Monday, October 14, 2013

Winter squash

I mentioned yesterday, I harvested all the winter squash in this year's garden. Ken brought a pack of mixed squash seeds back from his trip to the US last spring. The varieties in the pack were delicata, buttercup, butternut, and spaghetti. I had no idea what varieties would come up when I planted them.

Our squash crop, minus one, for 2013.

It turns out that we got some of each. The spaghetti squash were the most represented with ten squash, followed by the buttercup with five. We only got one butternut plant which produced two fruits, one of them a little small. Then we got three very large oblong green squash that don't look anything like the pictures on the packet. They might be delicata, but they don't look like they're supposed to.

Spaghetti (yellow ovals), buttercup (green rounds, bottom), butternut (pear shaped on left), and the big dark green not-quite-delicata (top of photo, under the others).

Whatever they are, I'm sure they'll be good. We've already had one of the buttercups and it was quite tasty with a dense orange flesh that resembles butternut, but is not as sweet. It has a chestnut flavor. We cooked a spaghetti squash for lunch yesterday and it was delicious. We'll be eating a lot of squash for the next few weeks. I'll also be preserving some of it by roasting and freezing the flesh. That will be good for breads, pies, and soups during the winter (just like pumpkin).


  1. Walt, your dark green squash look like a Kabocha type...
    we grew them once in Leeds...
    I don't think they liked the climate as the fruits were smaller than they should have been...
    and the flesh was pale yellow.
    These look much bigger... more like the description.
    Our seed came from Italy....
    from stock used to a much more clement climate than Leeds...
    I'll be interested to see what you find on cutting it open.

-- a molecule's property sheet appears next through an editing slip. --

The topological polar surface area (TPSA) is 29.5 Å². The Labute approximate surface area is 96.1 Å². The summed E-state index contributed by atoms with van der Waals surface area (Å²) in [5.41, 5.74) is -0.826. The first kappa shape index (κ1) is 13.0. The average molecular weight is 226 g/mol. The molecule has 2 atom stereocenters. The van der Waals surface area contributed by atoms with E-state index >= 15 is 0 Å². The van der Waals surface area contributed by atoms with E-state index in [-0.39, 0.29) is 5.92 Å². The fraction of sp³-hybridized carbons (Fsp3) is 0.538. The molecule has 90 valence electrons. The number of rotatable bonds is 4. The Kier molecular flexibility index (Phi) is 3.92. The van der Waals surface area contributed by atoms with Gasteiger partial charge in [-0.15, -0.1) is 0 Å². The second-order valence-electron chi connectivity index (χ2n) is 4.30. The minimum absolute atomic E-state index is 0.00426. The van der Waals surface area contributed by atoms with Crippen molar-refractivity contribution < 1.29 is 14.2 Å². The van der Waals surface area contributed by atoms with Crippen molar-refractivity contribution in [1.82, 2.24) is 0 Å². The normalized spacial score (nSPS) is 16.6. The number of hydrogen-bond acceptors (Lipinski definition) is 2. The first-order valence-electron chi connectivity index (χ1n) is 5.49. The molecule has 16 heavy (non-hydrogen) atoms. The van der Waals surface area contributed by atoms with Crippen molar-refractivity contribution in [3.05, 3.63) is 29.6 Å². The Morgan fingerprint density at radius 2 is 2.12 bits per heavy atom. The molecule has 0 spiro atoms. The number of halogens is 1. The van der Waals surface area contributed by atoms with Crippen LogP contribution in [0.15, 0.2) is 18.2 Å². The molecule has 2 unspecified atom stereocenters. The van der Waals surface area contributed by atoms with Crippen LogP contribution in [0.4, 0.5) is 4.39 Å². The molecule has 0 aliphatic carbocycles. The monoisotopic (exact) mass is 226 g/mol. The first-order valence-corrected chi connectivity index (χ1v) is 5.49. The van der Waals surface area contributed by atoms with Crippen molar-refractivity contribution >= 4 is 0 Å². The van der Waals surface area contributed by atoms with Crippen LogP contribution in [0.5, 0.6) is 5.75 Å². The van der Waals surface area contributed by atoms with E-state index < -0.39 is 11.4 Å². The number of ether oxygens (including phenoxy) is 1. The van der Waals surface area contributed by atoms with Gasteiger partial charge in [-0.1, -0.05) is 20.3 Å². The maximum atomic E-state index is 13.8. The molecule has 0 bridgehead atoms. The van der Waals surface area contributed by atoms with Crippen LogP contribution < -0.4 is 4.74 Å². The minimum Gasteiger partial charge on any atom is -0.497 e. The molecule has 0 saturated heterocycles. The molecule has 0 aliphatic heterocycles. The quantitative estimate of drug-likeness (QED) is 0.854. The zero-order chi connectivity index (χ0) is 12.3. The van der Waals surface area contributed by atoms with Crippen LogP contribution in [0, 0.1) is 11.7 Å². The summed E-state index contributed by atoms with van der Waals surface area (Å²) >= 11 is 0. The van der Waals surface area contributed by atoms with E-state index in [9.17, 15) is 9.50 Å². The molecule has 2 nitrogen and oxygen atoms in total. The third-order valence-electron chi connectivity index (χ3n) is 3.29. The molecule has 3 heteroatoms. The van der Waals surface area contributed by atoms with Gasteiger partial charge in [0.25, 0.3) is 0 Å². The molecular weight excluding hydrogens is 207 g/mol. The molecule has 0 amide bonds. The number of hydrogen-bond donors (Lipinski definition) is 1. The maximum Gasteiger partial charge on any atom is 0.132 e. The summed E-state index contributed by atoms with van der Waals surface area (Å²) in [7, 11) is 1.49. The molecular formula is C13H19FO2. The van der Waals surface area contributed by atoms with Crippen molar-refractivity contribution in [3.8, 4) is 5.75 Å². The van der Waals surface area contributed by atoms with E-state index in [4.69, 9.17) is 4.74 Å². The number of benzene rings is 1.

Info for you and Ken... your spag squash is one of the end to end type...
    looking at the cooked flesh, I think it looks fine...
    they are NOT very spaggy like... just a different texture to most squashes.
    And like spag, they are more of a flavour carrier than most...
    Kens additions sounded very nice.

  2. Wow, I had missed on Ken's blog that these were squash that you had grown-- I was focused on the yummy-looking edible insides. Congrats, Farmer Fellas!

  3. What a beautiful crop! The Kabocha is my favorite, but I really enjoy all the winter squash. I'm a little confused by Tim's comment about the spaghetti squash being the end to end type. We only get one sort here and the flesh is spaghetti like when cooked. I'll have to look that up. Your garden is wonderful.

  4. Kristi,
    Pauline and I have only grown spaghetti squash twice....
    the first was a yellow skinned variety like Ken and Walt's...
    strings running lengthways...
    full of flavour, too!
    The second was a variety called "Pyjamas"... green and white stripes...
    flavour was bland... and the strings ran round the squash, not end to end.
    We got better spaghetti by cutting the last two across to remove the seeds....
    mind you that was easier than cutting it lengthways!!
    So I expect Pyjamas is a different squash group than ordinary spagsquash!!

  5. Incroyables, ces courges en forme de roue...

  6. tim, the spaghetti squash was delish, even if the strands were a bit short. Still, very tasty.

    judy, I love to grow winter squash and pumpkins. They're easy and tasty!

    kristi, thanks! Winter squash are very satisfying.

    olivier, très curieux, eh ? Mais délicieux. Ce sont proches des potimarrons en saveur.

  7. That's a good amount of squash. Lots of good eating in the future.


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